7 Tips for Violinists Who Feel Discomfort While Playing

Question: I feel stiffness and discomfort when I play my violin. What can I do?

I specialize in helping violinists discover more freedom and ease in the mind and body while practicing and performing, thereby reducing or eliminating pain, tension, and anxiety. Here are just a few tips to point you in a more comfortable direction:

1. First, get in the habit of doing 5-20 minutes (the more the better!) of Constructive Rest with my “3 Magic Phrases” before you start practicing. You can download a free guide to learn how to do this from the purple box in the right sidebar.

2. Walking around or letting yourself dance a bit when you play is a fun way to remind yourself that your joints can be free and movable even while you play.

3. Don’t stiffen your legs while you play. No locked knees!

4. I don’t care what your teacher said – make sure your eyes don’t get fixed to one spot as you play – NOTHING should EVER be fixed or stuck in one place!  The point is to be aware as often as possible that you are free and mobile on the inside of you, so that you can learn to be outwardly relatively still, while you are free on the inside.

Your music will easily move your audience
when YOU are movable!

5. Playing an instrument is all about experimenting. There is NO right way to do anything at the violin!! (Or any other instrument, for that matter!) There are ways that are better for you, or less helpful for you. YOU are the one who knows what is best for you. Make the time to really listen to what your body is telling you, and be gentle with yourself.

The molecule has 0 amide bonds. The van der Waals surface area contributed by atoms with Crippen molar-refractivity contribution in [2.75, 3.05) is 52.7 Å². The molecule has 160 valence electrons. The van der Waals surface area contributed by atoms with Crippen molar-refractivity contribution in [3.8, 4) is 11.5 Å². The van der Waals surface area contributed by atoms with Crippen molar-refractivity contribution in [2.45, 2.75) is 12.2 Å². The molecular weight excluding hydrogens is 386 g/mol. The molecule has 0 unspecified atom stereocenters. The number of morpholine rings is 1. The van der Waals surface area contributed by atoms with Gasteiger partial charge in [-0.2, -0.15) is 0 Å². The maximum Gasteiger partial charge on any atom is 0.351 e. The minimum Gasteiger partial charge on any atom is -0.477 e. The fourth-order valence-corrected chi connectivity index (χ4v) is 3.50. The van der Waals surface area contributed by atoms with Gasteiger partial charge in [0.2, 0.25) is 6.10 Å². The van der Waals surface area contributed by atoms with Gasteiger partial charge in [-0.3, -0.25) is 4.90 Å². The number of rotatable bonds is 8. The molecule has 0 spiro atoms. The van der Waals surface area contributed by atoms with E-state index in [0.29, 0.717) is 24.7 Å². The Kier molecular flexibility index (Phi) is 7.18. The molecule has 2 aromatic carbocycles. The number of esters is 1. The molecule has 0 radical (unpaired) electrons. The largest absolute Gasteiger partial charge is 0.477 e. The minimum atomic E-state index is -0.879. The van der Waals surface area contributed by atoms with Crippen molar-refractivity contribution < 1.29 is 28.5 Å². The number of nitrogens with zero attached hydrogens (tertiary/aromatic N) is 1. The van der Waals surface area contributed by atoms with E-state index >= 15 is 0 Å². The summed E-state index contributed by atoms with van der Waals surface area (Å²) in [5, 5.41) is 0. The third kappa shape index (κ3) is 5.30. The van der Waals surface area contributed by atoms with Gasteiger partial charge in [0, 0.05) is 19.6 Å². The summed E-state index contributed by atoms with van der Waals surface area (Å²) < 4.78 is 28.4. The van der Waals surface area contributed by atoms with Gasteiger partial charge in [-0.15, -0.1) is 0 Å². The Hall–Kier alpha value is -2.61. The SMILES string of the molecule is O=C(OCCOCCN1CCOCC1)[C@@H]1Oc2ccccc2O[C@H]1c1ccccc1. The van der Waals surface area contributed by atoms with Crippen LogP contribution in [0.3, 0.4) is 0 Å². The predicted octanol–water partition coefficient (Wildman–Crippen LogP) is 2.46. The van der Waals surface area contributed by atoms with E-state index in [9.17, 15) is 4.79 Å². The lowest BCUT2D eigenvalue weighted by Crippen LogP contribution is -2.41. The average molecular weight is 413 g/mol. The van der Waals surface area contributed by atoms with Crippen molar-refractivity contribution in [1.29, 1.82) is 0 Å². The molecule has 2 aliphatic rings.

6. When you’re in discomfort, only do very short bits of practicing at a time (just a few minutes), and take LOTS of breaks.

7. HAVE FUN!!! If you’re not enjoying yourself and you’re uncomfortable, it’s time to take a break and look around at all the beauty and peace in the world around you! There’s more to life than your discomfort, thank God.

These are just a few tips for beginners AND professionals. It doesn’t matter what skill level you are, and it doesn’t matter what your particular circumstances are. We are all human beings who tend to forget about the “being” part; somehow we think we’re human “doings”!

We need to remember to stop and listen to the inner wisdom we carry around within us all the time, which is full of life, breath, and movement at all times.

Learn to “Stop – think – play”,
and the most important of those is “stop”.

I wish you well!! If you’re interested in learning more about The Art of Freedom and the Alexander Technique to help you find a centered, easier way to play, let me know! I currently have openings for online lessons and classes, so it doesn’t matter where you live – I can help. 🙂

Practicing Don Juan with Alexander Technique and My Inner Critic!

I’ve been doing a lot of deep work with myself, my violin, and the Alexander Technique when I practice these days.

I’m discovering anew that making real, fundamental change can be scary, because it means confronting the Unknown and experiencing the feeling out of being control, and meeting aspects of myself I’d rather not look at because I don’t like them!

In this video, I’m giving myself time to experiment with sticking to AT principles while lifting the bow and practicing the opening of Don Juan. Practicing in this way is very confronting, and I find myself face-to-face immediately with my inner critic.

The only way to quiet this critic is, surprisingly, to COMPLETELY IGNORE the fact that I’m playing the violin, and direct my thinking to my Alexander Technique thoughts with vigilance! Not easy to do, this will require a lot of practice, bit by bit, over time.

It’s also scary because it feels like I don’t know how to play the violin anymore, and it sounds terrible to me – even though it’s not so bad when I listen to the recording later.